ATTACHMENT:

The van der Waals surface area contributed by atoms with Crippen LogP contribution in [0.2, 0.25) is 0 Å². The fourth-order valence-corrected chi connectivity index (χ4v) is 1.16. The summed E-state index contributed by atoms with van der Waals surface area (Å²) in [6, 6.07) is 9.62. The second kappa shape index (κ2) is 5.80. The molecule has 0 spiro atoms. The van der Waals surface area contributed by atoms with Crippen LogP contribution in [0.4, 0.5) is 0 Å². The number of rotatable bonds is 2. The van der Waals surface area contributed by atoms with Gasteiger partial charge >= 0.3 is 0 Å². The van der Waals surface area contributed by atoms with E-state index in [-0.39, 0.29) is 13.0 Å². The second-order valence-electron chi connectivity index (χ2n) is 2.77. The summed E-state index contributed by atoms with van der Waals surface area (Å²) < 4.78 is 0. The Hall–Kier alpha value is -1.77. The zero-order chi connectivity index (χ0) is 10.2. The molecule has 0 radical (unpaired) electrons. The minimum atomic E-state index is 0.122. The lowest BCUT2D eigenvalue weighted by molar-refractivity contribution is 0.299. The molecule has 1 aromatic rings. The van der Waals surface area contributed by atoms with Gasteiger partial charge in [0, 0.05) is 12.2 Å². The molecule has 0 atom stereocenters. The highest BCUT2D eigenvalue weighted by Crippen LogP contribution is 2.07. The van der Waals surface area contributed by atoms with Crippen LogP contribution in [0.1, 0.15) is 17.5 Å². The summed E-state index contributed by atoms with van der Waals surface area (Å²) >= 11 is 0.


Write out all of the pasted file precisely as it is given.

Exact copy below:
The van der Waals surface area contributed by atoms with Crippen LogP contribution in [0.2, 0.25) is 0 Å². The fourth-order valence-corrected chi connectivity index (χ4v) is 1.16. The summed E-state index contributed by atoms with van der Waals surface area (Å²) in [6, 6.07) is 9.62. The second kappa shape index (κ2) is 5.80. The molecule has 0 spiro atoms. The van der Waals surface area contributed by atoms with Crippen LogP contribution in [0.4, 0.5) is 0 Å². The number of rotatable bonds is 2. The van der Waals surface area contributed by atoms with Gasteiger partial charge >= 0.3 is 0 Å². The van der Waals surface area contributed by atoms with E-state index in [-0.39, 0.29) is 13.0 Å². The second-order valence-electron chi connectivity index (χ2n) is 2.77. The summed E-state index contributed by atoms with van der Waals surface area (Å²) < 4.78 is 0. The Hall–Kier alpha value is -1.77. The zero-order chi connectivity index (χ0) is 10.2. The molecule has 0 radical (unpaired) electrons. The minimum atomic E-state index is 0.122. The lowest BCUT2D eigenvalue weighted by molar-refractivity contribution is 0.299. The molecule has 1 aromatic rings. The van der Waals surface area contributed by atoms with Gasteiger partial charge in [0, 0.05) is 12.2 Å². The molecule has 0 atom stereocenters. The highest BCUT2D eigenvalue weighted by Crippen LogP contribution is 2.07. The van der Waals surface area contributed by atoms with Crippen LogP contribution in [0.1, 0.15) is 17.5 Å². The summed E-state index contributed by atoms with van der Waals surface area (Å²) >= 11 is 0.